A Mobile Office Requires Endpoint Security.

According to the article at SecurityPark.net, a SonicWALL survey shows that more and more business leaders and managers are getting comfortable with the idea of remote working.


The reasons for this increasing positive attitude seem to be heavily geared towards employee motivation and the cost of doing business (the savings on office space! What a deal!)  There are concerns as well, however, such as the impact on employee productivity and building strong teams.


But the one concern that has surged to the top of the list is security.  No doubt, the unending reports of security breaches reported in the media are making business leaders sit up and take notice.  Not only does it seem that one wakes up to a report of a new security breach each day, but the level of actual and potential damages—to the business and customers—seem to grow each time.


Despite the increase of awareness in the need for security, it looks like the implementation of security policies and procedures is still at a standstill for most businesses.  This is a dangerous development.  A growing mobile workforce with non-secure devices just increases the chances of security breaches.  Lost laptops and hand-held devices with customer’ private data seem to be in the news every week.  I’ve even read of instances of laptops being stolen at gun-point.  And what about burglarized homes?  The fact you’re using a desktop (and hence not a mobile computer) won’t help you in this instance.  Anything not bolted down is technically mobile.


There is no mention why businesses are delaying the implementation of the necessary security measures.  Which is weird at best and irresponsible at worst, since theft and accidents cannot be foreseen by the victims, and businesses certainly cannot include them into their annual business plans and budgets (this is such a silly thing to point out).  And, it will happen.  It’s a matter of when, not if or maybe.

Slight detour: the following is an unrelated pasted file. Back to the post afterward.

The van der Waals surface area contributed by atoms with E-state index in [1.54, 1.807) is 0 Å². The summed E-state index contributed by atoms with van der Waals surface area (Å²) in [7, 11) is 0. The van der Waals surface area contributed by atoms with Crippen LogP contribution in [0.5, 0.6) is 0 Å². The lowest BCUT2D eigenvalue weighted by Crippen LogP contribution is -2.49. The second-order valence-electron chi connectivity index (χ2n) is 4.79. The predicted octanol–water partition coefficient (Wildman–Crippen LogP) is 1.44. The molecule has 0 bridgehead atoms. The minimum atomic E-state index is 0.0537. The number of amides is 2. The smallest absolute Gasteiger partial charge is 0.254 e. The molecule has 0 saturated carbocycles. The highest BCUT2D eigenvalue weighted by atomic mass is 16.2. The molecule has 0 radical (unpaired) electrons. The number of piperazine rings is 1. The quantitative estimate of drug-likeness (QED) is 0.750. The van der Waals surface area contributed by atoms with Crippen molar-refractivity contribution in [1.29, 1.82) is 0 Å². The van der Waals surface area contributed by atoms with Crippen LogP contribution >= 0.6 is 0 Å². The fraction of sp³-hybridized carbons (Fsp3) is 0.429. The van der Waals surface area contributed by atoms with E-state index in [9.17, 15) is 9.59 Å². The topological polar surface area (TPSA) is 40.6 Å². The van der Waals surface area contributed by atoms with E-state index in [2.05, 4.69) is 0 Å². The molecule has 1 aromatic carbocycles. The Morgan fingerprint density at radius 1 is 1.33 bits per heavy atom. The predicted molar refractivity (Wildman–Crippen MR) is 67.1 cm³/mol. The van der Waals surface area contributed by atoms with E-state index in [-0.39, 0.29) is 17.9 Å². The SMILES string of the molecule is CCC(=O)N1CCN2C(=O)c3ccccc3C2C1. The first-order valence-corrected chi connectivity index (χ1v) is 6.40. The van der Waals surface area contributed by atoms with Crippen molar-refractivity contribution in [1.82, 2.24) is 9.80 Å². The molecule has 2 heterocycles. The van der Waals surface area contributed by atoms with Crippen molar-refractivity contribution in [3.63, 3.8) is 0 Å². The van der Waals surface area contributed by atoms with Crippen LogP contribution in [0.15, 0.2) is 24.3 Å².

However, it seems that most businesses operate as if this can’t happen to them.  Or perhaps they’re under the impression that the username and password that they provide when their computers boot-up is enough protection (for those who aren’t aware, it’s not.  It can easily be overridden).  Encryption services provided by AlertBoot would help to increase the security of devices outside of the workplace.


Businesses should also be afraid of internal attacks as well.  The instances of data theft by employees are growing, either because they think they won’t get caught or because they have an axe to grind.  Just hook up an iPod to the computer at work, and—presto!—you can copy sensitive files off the machine.


Device encryption and application controls should be a basic requirement for businesses with a mobile workforce, especially if they’re equipping their employees with company-issued equipment.  By device encryption, I mean more specifically hard drive encryption.  This way, the contents of your computer cannot be easily accessed.  Port control, also offered by AlertBoot, allows you to specify which devices can be connected to computers.  The iPod I mentioned above?  Place it on a blacklist of unapproved devices, and it won’t be able to connect to your computer.

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